Stewed Shoulder of Veal with White Wine, Artichokes, and Cream

Spezzatino di Vitello con Carciofi

Preparation info

  • Difficulty

    Medium

  • For

    8

    persons

Appears in

Marcella Cucina

By Marcella Hazan

Published 1997

  • About

It is no secret that I am partial to stews. There is no way to cook meat that pulls flavors so closely together or that permits such an expressive variety of combinations with vegetables, spices, and other ingredients.

This stew with onion, artichokes, and cream capitalizes on the finesse and delicacy that are veal’s attributes. The onion, sliced very thin, cooks right along with the meat without any preliminary sautéing, thus binding its sweet flavor to it from the beginning. The artichoke is sliced and cooked apart at first so that it is already tender when it is added to the meat. When the stew is finished neither onion nor artichoke has a separate identity.

Ingredients

  • 1 tablespoon vegetable oil
  • 1 tablespoon butter
  • ¼ pound pancetta, cut into very fine dice
  • 2 pounds veal shoulder, cut into 2 to 2½-inch cubes
  • cup very thinly sliced onion
  • Salt
  • Black pepper ground fresh
  • ½ cup dry white wine
  • 6 medium artichokes, preferably with their stems on
  • A lemon cut in half

For Cooking the Artichokes

  • 2 tablespoons extra virgin olive oil
  • ½ cup chopped onion
  • 2 tablespoons chopped garlic
  • 2 tablespoons chopped Italian flat-leaf parsley
  • Salt
  • Black pepper ground fresh

For Finishing the Veal and Artichokes

  • ½ cup heavy cream

Method

  1. Choose a sauté pan or skillet large enough to contain both the meat and the artichokes later. Put in the vegetable oil, the butter, and the diced pancetta and turn on the heat to high. Lightly brown the pancetta, stirring it two or three times.
  2. Slip in as many pieces of veal as will fit loosely, brown them well on all sides, transfer them to a bowl using a slotted spoon or spatula, put in more meat, and proceed thus, browning the veal in as many batches are required to do all the pieces.
  3. Put the sliced onion in the pan, turn it over once or twice, return all the meat to the pan, add salt and several grindings of pepper, and turn over all ingredients. Cook until the onion becomes colored a light gold, then add the wine, scraping the bottom of the pan with a wooden spoon. Let the wine bubble for a few moments, then cover the pan and turn the heat down to minimum low.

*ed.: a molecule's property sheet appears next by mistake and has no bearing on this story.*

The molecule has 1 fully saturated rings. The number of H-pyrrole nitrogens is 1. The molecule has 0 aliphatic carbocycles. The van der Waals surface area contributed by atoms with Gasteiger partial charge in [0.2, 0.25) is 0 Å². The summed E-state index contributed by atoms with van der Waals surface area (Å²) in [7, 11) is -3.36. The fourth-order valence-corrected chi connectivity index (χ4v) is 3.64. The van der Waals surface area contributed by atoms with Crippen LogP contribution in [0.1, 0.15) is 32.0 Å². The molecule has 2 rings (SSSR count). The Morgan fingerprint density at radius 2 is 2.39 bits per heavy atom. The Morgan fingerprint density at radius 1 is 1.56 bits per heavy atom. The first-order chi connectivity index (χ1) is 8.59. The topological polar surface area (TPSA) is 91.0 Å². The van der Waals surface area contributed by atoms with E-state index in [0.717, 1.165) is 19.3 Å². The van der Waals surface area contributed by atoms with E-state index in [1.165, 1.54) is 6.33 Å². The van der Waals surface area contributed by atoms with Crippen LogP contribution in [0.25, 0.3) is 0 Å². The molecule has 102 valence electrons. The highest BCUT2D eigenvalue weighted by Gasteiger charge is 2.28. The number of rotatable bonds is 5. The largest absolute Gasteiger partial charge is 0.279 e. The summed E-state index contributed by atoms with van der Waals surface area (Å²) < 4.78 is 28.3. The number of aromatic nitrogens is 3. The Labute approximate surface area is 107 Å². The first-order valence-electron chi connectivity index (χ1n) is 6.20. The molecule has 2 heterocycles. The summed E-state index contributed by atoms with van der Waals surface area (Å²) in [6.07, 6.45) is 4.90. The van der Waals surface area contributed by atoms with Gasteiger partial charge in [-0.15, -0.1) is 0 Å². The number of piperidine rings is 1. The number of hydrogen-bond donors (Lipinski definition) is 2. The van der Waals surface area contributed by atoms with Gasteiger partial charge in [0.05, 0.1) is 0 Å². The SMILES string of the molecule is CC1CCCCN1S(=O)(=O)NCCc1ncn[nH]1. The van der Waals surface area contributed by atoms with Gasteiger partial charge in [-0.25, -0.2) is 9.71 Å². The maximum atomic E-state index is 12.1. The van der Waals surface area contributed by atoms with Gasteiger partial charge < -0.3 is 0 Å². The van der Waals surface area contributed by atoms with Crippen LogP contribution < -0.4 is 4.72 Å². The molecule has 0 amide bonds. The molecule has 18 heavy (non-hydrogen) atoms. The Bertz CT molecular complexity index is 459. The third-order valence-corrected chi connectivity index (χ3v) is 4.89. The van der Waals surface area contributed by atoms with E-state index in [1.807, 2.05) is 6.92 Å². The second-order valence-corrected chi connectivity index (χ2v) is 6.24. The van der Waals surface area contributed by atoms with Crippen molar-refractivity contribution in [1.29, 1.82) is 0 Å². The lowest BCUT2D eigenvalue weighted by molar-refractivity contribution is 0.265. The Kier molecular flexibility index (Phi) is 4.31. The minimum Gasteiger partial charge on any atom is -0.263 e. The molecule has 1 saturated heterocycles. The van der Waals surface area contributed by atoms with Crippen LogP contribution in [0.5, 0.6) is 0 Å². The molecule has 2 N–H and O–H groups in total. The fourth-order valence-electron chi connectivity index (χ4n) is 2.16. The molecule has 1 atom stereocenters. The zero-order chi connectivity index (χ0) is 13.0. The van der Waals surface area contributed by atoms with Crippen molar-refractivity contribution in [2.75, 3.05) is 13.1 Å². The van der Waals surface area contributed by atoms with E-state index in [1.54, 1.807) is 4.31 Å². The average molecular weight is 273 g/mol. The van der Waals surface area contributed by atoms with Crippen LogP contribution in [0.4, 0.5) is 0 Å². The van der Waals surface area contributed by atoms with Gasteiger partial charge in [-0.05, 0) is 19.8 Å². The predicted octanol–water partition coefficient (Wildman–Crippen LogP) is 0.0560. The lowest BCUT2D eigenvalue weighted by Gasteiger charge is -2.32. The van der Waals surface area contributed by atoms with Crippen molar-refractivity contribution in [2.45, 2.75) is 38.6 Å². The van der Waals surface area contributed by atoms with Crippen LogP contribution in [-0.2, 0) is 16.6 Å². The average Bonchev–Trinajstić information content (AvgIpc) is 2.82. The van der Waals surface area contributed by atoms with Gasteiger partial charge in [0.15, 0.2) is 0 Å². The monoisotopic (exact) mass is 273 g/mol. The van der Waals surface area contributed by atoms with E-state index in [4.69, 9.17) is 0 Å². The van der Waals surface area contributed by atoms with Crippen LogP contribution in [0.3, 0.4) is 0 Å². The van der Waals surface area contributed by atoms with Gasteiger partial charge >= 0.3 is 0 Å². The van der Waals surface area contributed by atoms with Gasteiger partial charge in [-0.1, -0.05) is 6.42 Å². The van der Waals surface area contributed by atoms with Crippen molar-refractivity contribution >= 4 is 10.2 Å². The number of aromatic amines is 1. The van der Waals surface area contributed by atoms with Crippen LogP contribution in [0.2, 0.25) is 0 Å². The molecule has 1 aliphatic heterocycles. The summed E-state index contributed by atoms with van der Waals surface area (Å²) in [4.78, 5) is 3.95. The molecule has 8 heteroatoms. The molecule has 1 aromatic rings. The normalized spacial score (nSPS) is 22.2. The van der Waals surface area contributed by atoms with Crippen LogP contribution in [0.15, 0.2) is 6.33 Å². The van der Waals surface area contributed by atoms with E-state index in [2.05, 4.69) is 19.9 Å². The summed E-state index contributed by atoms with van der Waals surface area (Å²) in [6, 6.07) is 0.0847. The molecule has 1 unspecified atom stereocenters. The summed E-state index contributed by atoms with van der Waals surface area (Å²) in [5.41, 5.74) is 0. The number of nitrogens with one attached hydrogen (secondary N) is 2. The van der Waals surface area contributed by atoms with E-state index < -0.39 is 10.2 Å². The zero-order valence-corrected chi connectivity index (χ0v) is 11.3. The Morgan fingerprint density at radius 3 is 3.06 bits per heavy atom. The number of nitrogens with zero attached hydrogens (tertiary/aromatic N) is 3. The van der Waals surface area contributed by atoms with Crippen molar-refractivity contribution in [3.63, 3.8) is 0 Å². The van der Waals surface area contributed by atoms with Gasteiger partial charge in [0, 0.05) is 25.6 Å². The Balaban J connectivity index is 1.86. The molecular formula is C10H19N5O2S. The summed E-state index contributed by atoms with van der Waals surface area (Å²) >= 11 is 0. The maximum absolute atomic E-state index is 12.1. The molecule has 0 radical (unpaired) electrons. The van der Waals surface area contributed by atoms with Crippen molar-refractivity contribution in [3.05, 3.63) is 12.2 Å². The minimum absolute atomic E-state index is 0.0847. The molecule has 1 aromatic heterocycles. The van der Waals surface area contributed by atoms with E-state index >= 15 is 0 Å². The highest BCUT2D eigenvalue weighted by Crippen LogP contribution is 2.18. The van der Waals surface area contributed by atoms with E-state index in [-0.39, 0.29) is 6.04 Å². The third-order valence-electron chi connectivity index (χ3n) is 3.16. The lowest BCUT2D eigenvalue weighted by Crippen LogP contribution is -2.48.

4. If your artichokes have stems, cut them off and, with a small knife, pare away their hard, dark, outer skin, exposing the paler, tender core. If the stems are thick and long, cut them in half both lengthwise and crosswise. Put them in a bowl of cold water, squeezing lemon juice into it. From the artichokes themselves trim away the outer leaves and the tough, inedible tops. Cut the remaining hearts lengthwise in half, and slice these very, very fine. Add the slices to the bowl as you do them, squeezing a little more lemon juice over them.

Cooking the Artichokes

  1. Choose another large skillet, put in the olive oil and the chopped onion, and turn on the heat to medium high. Cook, stirring frequently. When the onion begins to be colored a light gold, add the garlic, stirring as it cooks. As soon as you notice the garlic’s aroma rising, add the parsley, stirring it once or twice.
  2. Working very quickly, rinse the artichokes in fresh cold water, drain well, and add them to the pan together with salt and grindings of pepper. Cook, stirring frequently, until the artichokes begin to feel tender when tested with a fork. If the pan juices are not sufficient to keep the artichokes from sticking, add a few tablespoons of water, up to ½ cup.
  3. Empty the contents of the artichoke pan into the pan with the meat, use a wooden spoon to turn over all ingredients, cover the pan, and continue cooking at very low heat until the meat feels very tender when prodded deeply with a fork. If the pan juices are not sufficient to keep the food from sticking, add a few tablespoons of water, up-to cup at a time.

Finishing the Veal and Artichokes

  1. By the time the veal is cooked, if you have sliced the artichokes fine enough you will find that they have nearly dissolved into a sauce-like consistency. Add the heavy cream, turn over the contents of the pan for about 1 minute with the wooden spoon, transfer to a warm platter, and serve at once.